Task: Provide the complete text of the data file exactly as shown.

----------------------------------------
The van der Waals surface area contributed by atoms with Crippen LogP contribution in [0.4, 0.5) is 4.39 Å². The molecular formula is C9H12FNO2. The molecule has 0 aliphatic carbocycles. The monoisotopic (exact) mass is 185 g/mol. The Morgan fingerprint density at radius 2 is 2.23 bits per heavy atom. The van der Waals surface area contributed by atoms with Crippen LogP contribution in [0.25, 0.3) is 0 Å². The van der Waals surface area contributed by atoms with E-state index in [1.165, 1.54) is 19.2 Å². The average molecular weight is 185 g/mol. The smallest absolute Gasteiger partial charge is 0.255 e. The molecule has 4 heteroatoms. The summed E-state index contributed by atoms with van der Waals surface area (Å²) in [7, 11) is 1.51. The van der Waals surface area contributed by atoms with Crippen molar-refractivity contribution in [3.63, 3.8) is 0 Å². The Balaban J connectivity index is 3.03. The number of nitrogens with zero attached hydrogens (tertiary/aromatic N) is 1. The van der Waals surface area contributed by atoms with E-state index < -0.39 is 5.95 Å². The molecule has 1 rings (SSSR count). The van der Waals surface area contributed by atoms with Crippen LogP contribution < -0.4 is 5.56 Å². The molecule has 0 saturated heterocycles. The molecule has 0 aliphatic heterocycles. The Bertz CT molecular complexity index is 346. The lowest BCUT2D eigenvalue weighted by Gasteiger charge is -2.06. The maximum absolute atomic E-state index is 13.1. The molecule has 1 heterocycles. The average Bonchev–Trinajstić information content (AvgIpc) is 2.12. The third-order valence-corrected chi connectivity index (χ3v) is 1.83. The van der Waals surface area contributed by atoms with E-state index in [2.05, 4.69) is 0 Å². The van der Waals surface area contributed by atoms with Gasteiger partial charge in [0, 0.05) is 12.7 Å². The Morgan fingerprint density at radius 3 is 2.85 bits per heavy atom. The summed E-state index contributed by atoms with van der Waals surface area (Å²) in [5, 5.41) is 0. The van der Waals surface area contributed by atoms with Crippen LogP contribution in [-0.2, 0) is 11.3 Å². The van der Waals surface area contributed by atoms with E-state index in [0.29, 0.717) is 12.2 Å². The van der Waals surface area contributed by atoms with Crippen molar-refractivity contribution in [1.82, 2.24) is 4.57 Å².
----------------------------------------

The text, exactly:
The van der Waals surface area contributed by atoms with Crippen LogP contribution in [0.4, 0.5) is 4.39 Å². The molecular formula is C9H12FNO2. The molecule has 0 aliphatic carbocycles. The monoisotopic (exact) mass is 185 g/mol. The Morgan fingerprint density at radius 2 is 2.23 bits per heavy atom. The van der Waals surface area contributed by atoms with Crippen LogP contribution in [0.25, 0.3) is 0 Å². The van der Waals surface area contributed by atoms with E-state index in [1.165, 1.54) is 19.2 Å². The average molecular weight is 185 g/mol. The smallest absolute Gasteiger partial charge is 0.255 e. The molecule has 4 heteroatoms. The summed E-state index contributed by atoms with van der Waals surface area (Å²) in [7, 11) is 1.51. The van der Waals surface area contributed by atoms with Crippen molar-refractivity contribution in [3.63, 3.8) is 0 Å². The Balaban J connectivity index is 3.03. The number of nitrogens with zero attached hydrogens (tertiary/aromatic N) is 1. The van der Waals surface area contributed by atoms with E-state index < -0.39 is 5.95 Å². The molecule has 1 rings (SSSR count). The van der Waals surface area contributed by atoms with Crippen LogP contribution < -0.4 is 5.56 Å². The molecule has 0 saturated heterocycles. The molecule has 0 aliphatic heterocycles. The Bertz CT molecular complexity index is 346. The lowest BCUT2D eigenvalue weighted by Gasteiger charge is -2.06. The maximum absolute atomic E-state index is 13.1. The molecule has 1 heterocycles. The average Bonchev–Trinajstić information content (AvgIpc) is 2.12. The third-order valence-corrected chi connectivity index (χ3v) is 1.83. The van der Waals surface area contributed by atoms with E-state index in [2.05, 4.69) is 0 Å². The van der Waals surface area contributed by atoms with Gasteiger partial charge in [0, 0.05) is 12.7 Å². The Morgan fingerprint density at radius 3 is 2.85 bits per heavy atom. The summed E-state index contributed by atoms with van der Waals surface area (Å²) in [5, 5.41) is 0. The van der Waals surface area contributed by atoms with Crippen LogP contribution in [-0.2, 0) is 11.3 Å². The van der Waals surface area contributed by atoms with E-state index in [0.29, 0.717) is 12.2 Å². The van der Waals surface area contributed by atoms with Crippen molar-refractivity contribution in [1.82, 2.24) is 4.57 Å².